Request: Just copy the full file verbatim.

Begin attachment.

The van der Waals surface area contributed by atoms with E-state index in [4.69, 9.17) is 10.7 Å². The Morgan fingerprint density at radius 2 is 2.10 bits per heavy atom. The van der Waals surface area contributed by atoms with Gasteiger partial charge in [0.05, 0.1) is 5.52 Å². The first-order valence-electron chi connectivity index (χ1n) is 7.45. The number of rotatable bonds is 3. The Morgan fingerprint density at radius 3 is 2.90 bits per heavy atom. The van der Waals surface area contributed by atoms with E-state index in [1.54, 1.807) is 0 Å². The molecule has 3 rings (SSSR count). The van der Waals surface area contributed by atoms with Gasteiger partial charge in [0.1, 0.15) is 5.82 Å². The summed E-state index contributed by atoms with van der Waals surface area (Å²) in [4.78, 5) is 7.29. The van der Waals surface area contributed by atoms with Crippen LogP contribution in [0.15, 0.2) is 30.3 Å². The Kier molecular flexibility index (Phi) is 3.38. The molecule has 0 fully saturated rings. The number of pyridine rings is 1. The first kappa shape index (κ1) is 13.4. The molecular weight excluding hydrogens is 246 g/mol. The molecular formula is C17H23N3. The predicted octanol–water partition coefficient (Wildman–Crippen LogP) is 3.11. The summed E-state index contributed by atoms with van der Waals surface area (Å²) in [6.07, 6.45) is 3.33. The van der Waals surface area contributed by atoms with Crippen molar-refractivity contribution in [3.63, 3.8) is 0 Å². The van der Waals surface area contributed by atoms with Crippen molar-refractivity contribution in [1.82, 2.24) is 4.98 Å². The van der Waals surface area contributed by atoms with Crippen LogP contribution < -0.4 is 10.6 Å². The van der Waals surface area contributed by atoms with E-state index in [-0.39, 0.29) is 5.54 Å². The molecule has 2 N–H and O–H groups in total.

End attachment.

The van der Waals surface area contributed by atoms with E-state index in [4.69, 9.17) is 10.7 Å². The Morgan fingerprint density at radius 2 is 2.10 bits per heavy atom. The van der Waals surface area contributed by atoms with Gasteiger partial charge in [0.05, 0.1) is 5.52 Å². The first-order valence-electron chi connectivity index (χ1n) is 7.45. The number of rotatable bonds is 3. The Morgan fingerprint density at radius 3 is 2.90 bits per heavy atom. The van der Waals surface area contributed by atoms with E-state index in [1.54, 1.807) is 0 Å². The molecule has 3 rings (SSSR count). The van der Waals surface area contributed by atoms with Gasteiger partial charge in [0.1, 0.15) is 5.82 Å². The summed E-state index contributed by atoms with van der Waals surface area (Å²) in [4.78, 5) is 7.29. The van der Waals surface area contributed by atoms with Crippen LogP contribution in [0.15, 0.2) is 30.3 Å². The Kier molecular flexibility index (Phi) is 3.38. The molecule has 0 fully saturated rings. The number of pyridine rings is 1. The first kappa shape index (κ1) is 13.4. The molecular weight excluding hydrogens is 246 g/mol. The molecular formula is C17H23N3. The predicted octanol–water partition coefficient (Wildman–Crippen LogP) is 3.11. The summed E-state index contributed by atoms with van der Waals surface area (Å²) in [6.07, 6.45) is 3.33. The van der Waals surface area contributed by atoms with Crippen molar-refractivity contribution in [3.63, 3.8) is 0 Å². The van der Waals surface area contributed by atoms with Crippen molar-refractivity contribution in [1.82, 2.24) is 4.98 Å². The van der Waals surface area contributed by atoms with Crippen LogP contribution < -0.4 is 10.6 Å². The van der Waals surface area contributed by atoms with E-state index in [-0.39, 0.29) is 5.54 Å². The molecule has 2 N–H and O–H groups in total.